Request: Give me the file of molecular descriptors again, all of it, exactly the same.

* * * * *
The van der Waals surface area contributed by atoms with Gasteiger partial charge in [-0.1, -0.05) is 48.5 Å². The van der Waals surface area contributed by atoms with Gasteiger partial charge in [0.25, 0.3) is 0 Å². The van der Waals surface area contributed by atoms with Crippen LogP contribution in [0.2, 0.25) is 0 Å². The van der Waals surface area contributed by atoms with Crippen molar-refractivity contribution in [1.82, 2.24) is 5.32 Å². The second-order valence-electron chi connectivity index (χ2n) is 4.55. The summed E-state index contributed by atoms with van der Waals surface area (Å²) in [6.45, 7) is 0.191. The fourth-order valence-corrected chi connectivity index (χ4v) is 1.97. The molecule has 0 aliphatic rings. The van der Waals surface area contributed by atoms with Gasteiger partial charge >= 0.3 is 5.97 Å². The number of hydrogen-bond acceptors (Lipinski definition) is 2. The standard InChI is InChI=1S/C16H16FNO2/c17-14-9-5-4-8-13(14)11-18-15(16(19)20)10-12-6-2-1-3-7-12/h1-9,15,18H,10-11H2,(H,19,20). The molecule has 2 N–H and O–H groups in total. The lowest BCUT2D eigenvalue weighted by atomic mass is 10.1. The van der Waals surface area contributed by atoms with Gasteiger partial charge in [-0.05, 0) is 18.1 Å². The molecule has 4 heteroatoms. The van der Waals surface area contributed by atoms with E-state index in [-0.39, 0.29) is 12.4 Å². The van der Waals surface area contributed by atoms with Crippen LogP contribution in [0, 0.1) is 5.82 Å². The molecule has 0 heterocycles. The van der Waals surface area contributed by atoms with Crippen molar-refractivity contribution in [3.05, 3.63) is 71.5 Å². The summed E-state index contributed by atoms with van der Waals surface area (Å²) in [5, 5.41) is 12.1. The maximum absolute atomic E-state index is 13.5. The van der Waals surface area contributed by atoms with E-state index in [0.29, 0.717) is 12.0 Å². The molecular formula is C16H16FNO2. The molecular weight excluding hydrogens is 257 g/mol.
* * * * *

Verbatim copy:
The van der Waals surface area contributed by atoms with Gasteiger partial charge in [-0.1, -0.05) is 48.5 Å². The van der Waals surface area contributed by atoms with Gasteiger partial charge in [0.25, 0.3) is 0 Å². The van der Waals surface area contributed by atoms with Crippen LogP contribution in [0.2, 0.25) is 0 Å². The van der Waals surface area contributed by atoms with Crippen molar-refractivity contribution in [1.82, 2.24) is 5.32 Å². The second-order valence-electron chi connectivity index (χ2n) is 4.55. The summed E-state index contributed by atoms with van der Waals surface area (Å²) in [6.45, 7) is 0.191. The fourth-order valence-corrected chi connectivity index (χ4v) is 1.97. The molecule has 0 aliphatic rings. The van der Waals surface area contributed by atoms with Gasteiger partial charge >= 0.3 is 5.97 Å². The number of hydrogen-bond acceptors (Lipinski definition) is 2. The standard InChI is InChI=1S/C16H16FNO2/c17-14-9-5-4-8-13(14)11-18-15(16(19)20)10-12-6-2-1-3-7-12/h1-9,15,18H,10-11H2,(H,19,20). The molecule has 2 N–H and O–H groups in total. The lowest BCUT2D eigenvalue weighted by atomic mass is 10.1. The van der Waals surface area contributed by atoms with Gasteiger partial charge in [-0.05, 0) is 18.1 Å². The molecule has 4 heteroatoms. The van der Waals surface area contributed by atoms with E-state index in [-0.39, 0.29) is 12.4 Å². The van der Waals surface area contributed by atoms with Crippen LogP contribution in [0, 0.1) is 5.82 Å². The molecule has 0 heterocycles. The van der Waals surface area contributed by atoms with Crippen molar-refractivity contribution in [3.05, 3.63) is 71.5 Å². The summed E-state index contributed by atoms with van der Waals surface area (Å²) in [5, 5.41) is 12.1. The maximum absolute atomic E-state index is 13.5. The van der Waals surface area contributed by atoms with E-state index in [0.29, 0.717) is 12.0 Å². The molecular formula is C16H16FNO2. The molecular weight excluding hydrogens is 257 g/mol.